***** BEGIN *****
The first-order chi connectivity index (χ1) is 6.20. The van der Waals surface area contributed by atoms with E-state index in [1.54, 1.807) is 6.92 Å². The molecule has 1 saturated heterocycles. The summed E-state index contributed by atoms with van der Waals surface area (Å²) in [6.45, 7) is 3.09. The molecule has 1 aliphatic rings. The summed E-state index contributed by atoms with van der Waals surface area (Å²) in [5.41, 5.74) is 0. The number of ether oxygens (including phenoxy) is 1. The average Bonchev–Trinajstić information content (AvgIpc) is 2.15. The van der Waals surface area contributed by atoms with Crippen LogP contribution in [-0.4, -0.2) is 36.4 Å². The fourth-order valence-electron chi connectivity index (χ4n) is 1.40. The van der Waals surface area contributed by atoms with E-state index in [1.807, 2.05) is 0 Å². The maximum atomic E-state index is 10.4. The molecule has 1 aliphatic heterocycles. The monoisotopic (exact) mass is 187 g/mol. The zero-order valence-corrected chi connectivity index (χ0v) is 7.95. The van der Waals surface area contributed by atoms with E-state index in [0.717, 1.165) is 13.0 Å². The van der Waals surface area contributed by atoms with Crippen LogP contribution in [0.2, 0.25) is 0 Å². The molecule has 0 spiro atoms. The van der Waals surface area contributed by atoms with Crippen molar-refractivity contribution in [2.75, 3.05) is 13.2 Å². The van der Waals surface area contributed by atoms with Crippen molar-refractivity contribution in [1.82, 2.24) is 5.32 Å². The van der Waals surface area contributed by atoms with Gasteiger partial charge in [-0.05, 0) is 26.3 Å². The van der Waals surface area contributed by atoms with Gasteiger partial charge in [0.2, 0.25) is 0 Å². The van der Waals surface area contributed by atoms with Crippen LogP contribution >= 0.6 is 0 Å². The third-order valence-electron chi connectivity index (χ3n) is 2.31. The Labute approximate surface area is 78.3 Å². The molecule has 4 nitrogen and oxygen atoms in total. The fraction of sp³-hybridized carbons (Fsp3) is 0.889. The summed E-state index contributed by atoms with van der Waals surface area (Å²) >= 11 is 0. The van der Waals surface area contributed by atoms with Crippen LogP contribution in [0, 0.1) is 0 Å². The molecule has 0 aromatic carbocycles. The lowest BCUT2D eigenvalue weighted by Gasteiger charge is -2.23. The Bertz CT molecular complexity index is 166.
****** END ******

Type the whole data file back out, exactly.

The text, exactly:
The first-order chi connectivity index (χ1) is 6.20. The van der Waals surface area contributed by atoms with E-state index in [1.54, 1.807) is 6.92 Å². The molecule has 1 saturated heterocycles. The summed E-state index contributed by atoms with van der Waals surface area (Å²) in [6.45, 7) is 3.09. The molecule has 1 aliphatic rings. The summed E-state index contributed by atoms with van der Waals surface area (Å²) in [5.41, 5.74) is 0. The number of ether oxygens (including phenoxy) is 1. The average Bonchev–Trinajstić information content (AvgIpc) is 2.15. The van der Waals surface area contributed by atoms with Crippen LogP contribution in [-0.4, -0.2) is 36.4 Å². The fourth-order valence-electron chi connectivity index (χ4n) is 1.40. The van der Waals surface area contributed by atoms with E-state index in [1.807, 2.05) is 0 Å². The maximum atomic E-state index is 10.4. The molecule has 1 aliphatic heterocycles. The monoisotopic (exact) mass is 187 g/mol. The zero-order valence-corrected chi connectivity index (χ0v) is 7.95. The van der Waals surface area contributed by atoms with E-state index in [0.717, 1.165) is 13.0 Å². The van der Waals surface area contributed by atoms with Crippen LogP contribution in [0.2, 0.25) is 0 Å². The molecule has 0 spiro atoms. The van der Waals surface area contributed by atoms with Crippen molar-refractivity contribution in [2.75, 3.05) is 13.2 Å². The van der Waals surface area contributed by atoms with Crippen molar-refractivity contribution in [1.82, 2.24) is 5.32 Å². The van der Waals surface area contributed by atoms with Gasteiger partial charge in [-0.05, 0) is 26.3 Å². The van der Waals surface area contributed by atoms with Gasteiger partial charge in [0.2, 0.25) is 0 Å². The van der Waals surface area contributed by atoms with Crippen LogP contribution >= 0.6 is 0 Å². The third-order valence-electron chi connectivity index (χ3n) is 2.31. The Labute approximate surface area is 78.3 Å². The molecule has 4 nitrogen and oxygen atoms in total. The fraction of sp³-hybridized carbons (Fsp3) is 0.889. The summed E-state index contributed by atoms with van der Waals surface area (Å²) >= 11 is 0. The van der Waals surface area contributed by atoms with Crippen LogP contribution in [0, 0.1) is 0 Å². The molecule has 0 aromatic carbocycles. The lowest BCUT2D eigenvalue weighted by Gasteiger charge is -2.23. The Bertz CT molecular complexity index is 166.